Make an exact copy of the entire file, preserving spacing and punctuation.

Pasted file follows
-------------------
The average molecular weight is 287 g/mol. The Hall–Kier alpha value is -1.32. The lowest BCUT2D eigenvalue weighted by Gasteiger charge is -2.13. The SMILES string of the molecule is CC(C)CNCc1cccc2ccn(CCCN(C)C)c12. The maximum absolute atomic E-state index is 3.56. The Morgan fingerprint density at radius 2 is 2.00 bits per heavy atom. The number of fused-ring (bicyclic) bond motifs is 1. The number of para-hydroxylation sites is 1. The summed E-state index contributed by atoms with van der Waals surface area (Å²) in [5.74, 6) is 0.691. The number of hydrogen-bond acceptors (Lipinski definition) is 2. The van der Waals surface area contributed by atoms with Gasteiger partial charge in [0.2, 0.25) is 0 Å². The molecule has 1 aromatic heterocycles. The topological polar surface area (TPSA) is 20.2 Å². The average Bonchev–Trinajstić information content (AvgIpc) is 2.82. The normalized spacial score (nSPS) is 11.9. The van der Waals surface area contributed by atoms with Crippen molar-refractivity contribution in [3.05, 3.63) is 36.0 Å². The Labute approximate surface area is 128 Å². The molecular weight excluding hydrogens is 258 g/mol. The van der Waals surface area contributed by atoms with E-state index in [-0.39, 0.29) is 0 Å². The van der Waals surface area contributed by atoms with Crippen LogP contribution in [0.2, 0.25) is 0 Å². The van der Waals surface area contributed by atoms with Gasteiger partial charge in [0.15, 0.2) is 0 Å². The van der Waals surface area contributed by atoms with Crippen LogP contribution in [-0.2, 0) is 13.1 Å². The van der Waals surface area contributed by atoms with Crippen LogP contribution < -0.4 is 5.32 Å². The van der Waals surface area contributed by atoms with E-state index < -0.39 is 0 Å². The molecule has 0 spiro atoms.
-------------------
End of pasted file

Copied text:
The average molecular weight is 287 g/mol. The Hall–Kier alpha value is -1.32. The lowest BCUT2D eigenvalue weighted by Gasteiger charge is -2.13. The SMILES string of the molecule is CC(C)CNCc1cccc2ccn(CCCN(C)C)c12. The maximum absolute atomic E-state index is 3.56. The Morgan fingerprint density at radius 2 is 2.00 bits per heavy atom. The number of fused-ring (bicyclic) bond motifs is 1. The number of para-hydroxylation sites is 1. The summed E-state index contributed by atoms with van der Waals surface area (Å²) in [5.74, 6) is 0.691. The number of hydrogen-bond acceptors (Lipinski definition) is 2. The van der Waals surface area contributed by atoms with Gasteiger partial charge in [0.2, 0.25) is 0 Å². The molecule has 1 aromatic heterocycles. The topological polar surface area (TPSA) is 20.2 Å². The average Bonchev–Trinajstić information content (AvgIpc) is 2.82. The normalized spacial score (nSPS) is 11.9. The van der Waals surface area contributed by atoms with Crippen molar-refractivity contribution in [3.05, 3.63) is 36.0 Å². The Labute approximate surface area is 128 Å². The molecular weight excluding hydrogens is 258 g/mol. The van der Waals surface area contributed by atoms with E-state index in [-0.39, 0.29) is 0 Å². The van der Waals surface area contributed by atoms with Crippen LogP contribution in [0.2, 0.25) is 0 Å². The van der Waals surface area contributed by atoms with Gasteiger partial charge in [0.15, 0.2) is 0 Å². The van der Waals surface area contributed by atoms with Crippen LogP contribution in [-0.2, 0) is 13.1 Å². The van der Waals surface area contributed by atoms with Crippen LogP contribution < -0.4 is 5.32 Å². The van der Waals surface area contributed by atoms with E-state index < -0.39 is 0 Å². The molecule has 0 spiro atoms.